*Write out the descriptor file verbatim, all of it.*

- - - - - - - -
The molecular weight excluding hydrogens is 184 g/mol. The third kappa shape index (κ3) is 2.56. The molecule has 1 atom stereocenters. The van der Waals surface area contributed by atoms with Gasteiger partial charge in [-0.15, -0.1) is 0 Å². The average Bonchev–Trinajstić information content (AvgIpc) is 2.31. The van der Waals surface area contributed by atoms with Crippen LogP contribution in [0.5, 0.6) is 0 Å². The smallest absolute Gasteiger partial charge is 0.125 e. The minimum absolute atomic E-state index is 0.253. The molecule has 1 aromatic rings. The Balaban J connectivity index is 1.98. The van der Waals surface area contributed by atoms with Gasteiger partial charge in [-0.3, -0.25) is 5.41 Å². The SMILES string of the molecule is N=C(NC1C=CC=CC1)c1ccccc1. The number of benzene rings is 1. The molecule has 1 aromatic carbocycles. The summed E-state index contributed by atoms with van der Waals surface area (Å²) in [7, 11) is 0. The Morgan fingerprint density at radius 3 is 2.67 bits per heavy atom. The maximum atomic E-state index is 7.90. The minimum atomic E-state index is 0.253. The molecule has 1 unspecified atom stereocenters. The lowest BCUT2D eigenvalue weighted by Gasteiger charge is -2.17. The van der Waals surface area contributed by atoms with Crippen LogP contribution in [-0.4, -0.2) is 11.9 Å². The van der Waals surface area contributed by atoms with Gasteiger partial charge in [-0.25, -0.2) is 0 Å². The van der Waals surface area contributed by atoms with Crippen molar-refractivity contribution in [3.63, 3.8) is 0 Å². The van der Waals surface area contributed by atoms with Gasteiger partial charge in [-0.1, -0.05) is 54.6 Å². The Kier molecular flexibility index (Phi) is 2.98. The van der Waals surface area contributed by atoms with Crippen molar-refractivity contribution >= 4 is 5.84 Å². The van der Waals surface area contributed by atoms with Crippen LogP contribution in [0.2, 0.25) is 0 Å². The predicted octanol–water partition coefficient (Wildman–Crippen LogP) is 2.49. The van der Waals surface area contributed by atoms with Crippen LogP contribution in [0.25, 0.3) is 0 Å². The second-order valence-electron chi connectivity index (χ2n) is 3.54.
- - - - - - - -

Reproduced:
The molecular weight excluding hydrogens is 184 g/mol. The third kappa shape index (κ3) is 2.56. The molecule has 1 atom stereocenters. The van der Waals surface area contributed by atoms with Gasteiger partial charge in [-0.15, -0.1) is 0 Å². The average Bonchev–Trinajstić information content (AvgIpc) is 2.31. The van der Waals surface area contributed by atoms with Crippen LogP contribution in [0.5, 0.6) is 0 Å². The smallest absolute Gasteiger partial charge is 0.125 e. The minimum absolute atomic E-state index is 0.253. The molecule has 1 aromatic rings. The Balaban J connectivity index is 1.98. The van der Waals surface area contributed by atoms with Gasteiger partial charge in [-0.3, -0.25) is 5.41 Å². The SMILES string of the molecule is N=C(NC1C=CC=CC1)c1ccccc1. The number of benzene rings is 1. The molecule has 1 aromatic carbocycles. The summed E-state index contributed by atoms with van der Waals surface area (Å²) in [7, 11) is 0. The Morgan fingerprint density at radius 3 is 2.67 bits per heavy atom. The maximum atomic E-state index is 7.90. The minimum atomic E-state index is 0.253. The molecule has 1 unspecified atom stereocenters. The lowest BCUT2D eigenvalue weighted by Gasteiger charge is -2.17. The van der Waals surface area contributed by atoms with Crippen LogP contribution in [-0.4, -0.2) is 11.9 Å². The van der Waals surface area contributed by atoms with Gasteiger partial charge in [-0.25, -0.2) is 0 Å². The van der Waals surface area contributed by atoms with Crippen molar-refractivity contribution in [3.63, 3.8) is 0 Å². The van der Waals surface area contributed by atoms with Gasteiger partial charge in [-0.1, -0.05) is 54.6 Å². The Kier molecular flexibility index (Phi) is 2.98. The van der Waals surface area contributed by atoms with Crippen molar-refractivity contribution >= 4 is 5.84 Å². The van der Waals surface area contributed by atoms with Crippen LogP contribution in [0.2, 0.25) is 0 Å². The predicted octanol–water partition coefficient (Wildman–Crippen LogP) is 2.49. The van der Waals surface area contributed by atoms with Crippen LogP contribution in [0.25, 0.3) is 0 Å². The second-order valence-electron chi connectivity index (χ2n) is 3.54.